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Supplements for Dogs
Many veterinarians recommend natural dietary supplements for both prevention and management of various health issues. A well-balanced, nutritionally complete diet provides the foundation for optimal pet heath, but environmental contaminants, chemical additives, and soil degradation can diminish the quality of food your dog may be eating. Supplements can help bridge the gap.

Dog Vitamins
Natural dietary supplements may be used preventively for healthy pets to ward off chronic illness and to increase vitality. A regular vitamin/mineral is a good place to start. Pet owner, Diane, of Westport, CT, started giving her two Cavalier King Charles Spaniels a daily fortified vitamin supplement, including omega 3s, probiotics, and digestive enzymes the day she brought them home from the breeder. “I’m a big believer in prevention, so I feel like it’s money in the bank when I give my girls their daily supplements,” said Diane.

Dog Joint Supplements
Glucosamine and chondroitin supplements are often used in combination with each other to help support joint health. Glucosamine builds cartilage, while chondroitin inhibits the breakdown of cartilage. As the body ages or suffers injury, the body’s natural sources of these may be depleted. Supplemental forms appear to support healthy cartilage tissue and may even support regrowth if there has been cartilage damage.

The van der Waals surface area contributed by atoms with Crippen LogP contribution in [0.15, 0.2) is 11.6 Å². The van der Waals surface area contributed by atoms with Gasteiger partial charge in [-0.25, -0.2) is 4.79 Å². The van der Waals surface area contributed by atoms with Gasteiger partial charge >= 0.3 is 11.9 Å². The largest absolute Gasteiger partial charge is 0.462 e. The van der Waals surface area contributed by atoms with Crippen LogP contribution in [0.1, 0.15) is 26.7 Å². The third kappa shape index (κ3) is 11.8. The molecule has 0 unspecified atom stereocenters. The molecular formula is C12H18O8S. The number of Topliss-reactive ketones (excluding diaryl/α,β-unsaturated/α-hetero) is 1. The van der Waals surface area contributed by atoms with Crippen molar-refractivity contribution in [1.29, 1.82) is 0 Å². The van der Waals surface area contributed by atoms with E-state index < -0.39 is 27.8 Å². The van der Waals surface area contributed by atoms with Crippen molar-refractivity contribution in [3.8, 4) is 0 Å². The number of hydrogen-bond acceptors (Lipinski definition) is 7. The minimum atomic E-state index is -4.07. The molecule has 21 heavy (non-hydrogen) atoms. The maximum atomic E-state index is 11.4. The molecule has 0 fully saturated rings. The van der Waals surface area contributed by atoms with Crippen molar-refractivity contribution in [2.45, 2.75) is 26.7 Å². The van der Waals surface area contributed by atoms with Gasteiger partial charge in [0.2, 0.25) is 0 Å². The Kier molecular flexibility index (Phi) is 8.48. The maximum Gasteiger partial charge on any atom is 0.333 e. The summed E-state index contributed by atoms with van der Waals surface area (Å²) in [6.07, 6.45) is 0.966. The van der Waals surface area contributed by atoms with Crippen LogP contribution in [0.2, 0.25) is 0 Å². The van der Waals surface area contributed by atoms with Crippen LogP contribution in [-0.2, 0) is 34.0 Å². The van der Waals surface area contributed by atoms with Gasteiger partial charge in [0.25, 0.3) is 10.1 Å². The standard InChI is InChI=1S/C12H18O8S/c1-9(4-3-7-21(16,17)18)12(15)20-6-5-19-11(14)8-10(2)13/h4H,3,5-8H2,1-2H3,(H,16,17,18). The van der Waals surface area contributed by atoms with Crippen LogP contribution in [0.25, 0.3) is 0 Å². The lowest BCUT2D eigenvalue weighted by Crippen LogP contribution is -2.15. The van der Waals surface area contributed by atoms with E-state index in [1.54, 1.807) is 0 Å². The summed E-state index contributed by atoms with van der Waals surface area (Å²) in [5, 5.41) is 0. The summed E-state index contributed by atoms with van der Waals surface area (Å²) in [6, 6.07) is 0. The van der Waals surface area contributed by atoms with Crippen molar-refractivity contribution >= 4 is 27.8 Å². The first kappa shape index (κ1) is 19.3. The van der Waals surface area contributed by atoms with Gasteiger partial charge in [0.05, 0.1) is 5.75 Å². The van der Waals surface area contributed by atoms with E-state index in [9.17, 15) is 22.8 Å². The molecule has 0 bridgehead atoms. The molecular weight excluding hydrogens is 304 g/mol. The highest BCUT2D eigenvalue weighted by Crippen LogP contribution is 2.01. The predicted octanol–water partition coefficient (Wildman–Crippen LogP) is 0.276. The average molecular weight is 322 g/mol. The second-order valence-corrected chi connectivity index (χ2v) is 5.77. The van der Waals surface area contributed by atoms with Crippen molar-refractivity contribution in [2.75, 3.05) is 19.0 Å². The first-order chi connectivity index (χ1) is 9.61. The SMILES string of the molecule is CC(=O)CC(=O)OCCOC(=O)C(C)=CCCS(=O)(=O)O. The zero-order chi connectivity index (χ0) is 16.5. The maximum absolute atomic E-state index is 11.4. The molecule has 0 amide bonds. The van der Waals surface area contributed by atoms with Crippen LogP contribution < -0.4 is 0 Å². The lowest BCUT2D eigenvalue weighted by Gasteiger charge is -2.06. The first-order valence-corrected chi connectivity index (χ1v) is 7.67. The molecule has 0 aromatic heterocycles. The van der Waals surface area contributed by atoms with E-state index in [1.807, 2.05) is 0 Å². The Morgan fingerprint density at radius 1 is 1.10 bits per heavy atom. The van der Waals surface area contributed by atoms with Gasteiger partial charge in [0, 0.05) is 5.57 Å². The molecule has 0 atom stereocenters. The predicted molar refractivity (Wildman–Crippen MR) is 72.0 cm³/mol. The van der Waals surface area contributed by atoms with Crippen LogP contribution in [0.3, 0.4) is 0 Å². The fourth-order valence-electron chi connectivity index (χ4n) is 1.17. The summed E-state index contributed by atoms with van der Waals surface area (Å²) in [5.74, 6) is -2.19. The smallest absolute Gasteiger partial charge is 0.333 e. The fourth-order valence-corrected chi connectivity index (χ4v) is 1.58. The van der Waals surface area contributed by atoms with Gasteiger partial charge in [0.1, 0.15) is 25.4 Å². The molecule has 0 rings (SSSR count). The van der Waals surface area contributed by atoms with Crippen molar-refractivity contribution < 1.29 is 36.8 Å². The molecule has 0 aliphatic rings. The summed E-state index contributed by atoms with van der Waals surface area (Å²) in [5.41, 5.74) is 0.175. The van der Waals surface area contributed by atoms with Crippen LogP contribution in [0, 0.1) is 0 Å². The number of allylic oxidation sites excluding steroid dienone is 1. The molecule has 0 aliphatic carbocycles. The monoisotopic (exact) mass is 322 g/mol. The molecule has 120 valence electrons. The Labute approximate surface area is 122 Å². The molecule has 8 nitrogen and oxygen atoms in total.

Hyaluronic acid is favored by many because oral hyaluronic acid works quickly, going directly to the joints. Hyaluronic acid is found in every tissue of the body and works as a joint lubricant, supporting joint comfort and flexibility. Glucosamine, chondroitin, and hyaluronic acid all work together, but hyaluronic acid supports comfort and flexibility faster than other supplements. It can be taken preventively, for arthritis, or post-surgically to reduce inflammation.

Best Dog Supplements
In addition to glucosamine, chondroitin, and hyaluronic acid, omega-3 fatty acids appear to function as an anti-inflammatory, useful for arthritis and to help ward off inflammation that can lead to cancer, periodontal disease, and heart disease. Omega 3s are also commonly used to address allergies related to poor coat and skin.

Digestive enzymes may be beneficial for digestion and to increase the utilization of nutrients from the diet. A good source is bromelain, a natural enzyme commonly derived from papaya or pineapple. Boswellia extract may be used for canine inflammatory joint and spinal disease, and may be a possible aid for dogs with digestive disorders. Milk thistle and SAM-e may be helpful for liver conditions, and valerian for anxiety.

Coenzyme Q10 (CoQ10) is an antioxidant normally produced by the body that tends to decline with age. Supplemental CoQ10 may be helpful for canine heart disease, periodontal health, and diabetes. MSM, a source of biologically active sulfur, may be useful in supporting healthy connective tissue in joints.

If Your Dog Takes Medication
If your dog is on any prescribed medications, it is especially important to supplement only in consultation with your veterinarian. In addition, when a dog is receiving chemotherapy or radiation, mixing conventional cancer treatments with supplements could conceivably negate some of the benefits through supplement-drug interactions. Always check with your veterinarian first before adding a supplement to your dog’s medication routine.